Security agencies all over the world are now quietly running Plame’s name through their data banks, immigration records and computer hard drives as the White House leak scandal continues to percolate. Officials with two foreign governments told TIME that their spy catchers are quietly checking on whether Plame had worked on their soil and, if so, what she had done there. Which means if one theme of the Administration leak scandal concerns political vengeance — did the White House reveal Plame’s identity in order to punish Wilson for his public criticism of the case for war with Iraq?–another theme is about damage. What has been lost, and who has been compromised because of the leak of one spy’s name? And who, if anyone, will pay for that disclosure?


Some Bush partisans have suggested that the outing of Plame is no big deal, that she was “just an analyst” or maybe, as a G.O.P. Congressman told CNN, “a glorified secretary.” But the facts tell otherwise.

There’s a lot more, do check it out (no subscription required!).


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When I first saw this at Blah3, I had to check and make sure it wasn’t a link to a story from the Onion. Then a quick Google search and I found this from the Washington Times (scroll down to “Unlikely recipient”):

Sen. Edward M. Kennedy, Massachusetts Democrat, who recently accused President Bush of perpetrating a fraud on the American people in regard to the prewar threat from Iraq, will receive the 2003 George Bush Award for Excellence in Public Service.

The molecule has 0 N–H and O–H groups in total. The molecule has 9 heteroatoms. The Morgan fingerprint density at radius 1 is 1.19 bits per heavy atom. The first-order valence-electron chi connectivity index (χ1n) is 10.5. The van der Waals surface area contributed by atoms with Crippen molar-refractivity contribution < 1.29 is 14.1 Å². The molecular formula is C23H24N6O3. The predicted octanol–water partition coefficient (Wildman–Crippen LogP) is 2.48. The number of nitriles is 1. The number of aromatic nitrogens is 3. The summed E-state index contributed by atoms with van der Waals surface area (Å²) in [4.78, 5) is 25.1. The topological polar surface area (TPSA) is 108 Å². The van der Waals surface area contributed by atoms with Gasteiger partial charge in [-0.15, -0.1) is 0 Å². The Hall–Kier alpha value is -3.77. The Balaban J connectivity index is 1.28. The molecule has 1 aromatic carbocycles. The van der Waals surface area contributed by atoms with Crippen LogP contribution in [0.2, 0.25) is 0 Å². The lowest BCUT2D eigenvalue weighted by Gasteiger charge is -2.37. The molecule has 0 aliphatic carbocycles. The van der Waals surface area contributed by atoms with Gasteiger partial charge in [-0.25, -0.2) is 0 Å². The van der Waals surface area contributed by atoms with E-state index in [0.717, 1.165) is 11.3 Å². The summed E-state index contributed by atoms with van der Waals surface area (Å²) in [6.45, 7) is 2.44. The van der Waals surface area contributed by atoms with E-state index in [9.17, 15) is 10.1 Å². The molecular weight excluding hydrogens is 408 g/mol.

…Former President Bush will present the award, which previously went to former Soviet leader Mikhail Gorbachev and former German Chancellor Helmut Kohl, the Associated Press reports.

Former President Bush has sole discretion on who receives the award, said Penrod Thornton of the George Bush Presidential Library Foundation.

Blah3 has more excerpts from the Boston Globe, excerpts with a lot of speculation that this is tantamount to a public paternal rebuke of Bush II’s foreign policy.

That seems like a stretch, but I’m at a loss for a better interpretation. If Kennedy had simply gone along with the Leave No Child Behind stuff and then kept his mouth shut, that would be one thing. Instead, since that time, he’s been one of the administration’s loudest and most direct critics (which explains the 78% increase in references to “Mary Jo Kopechne” this year).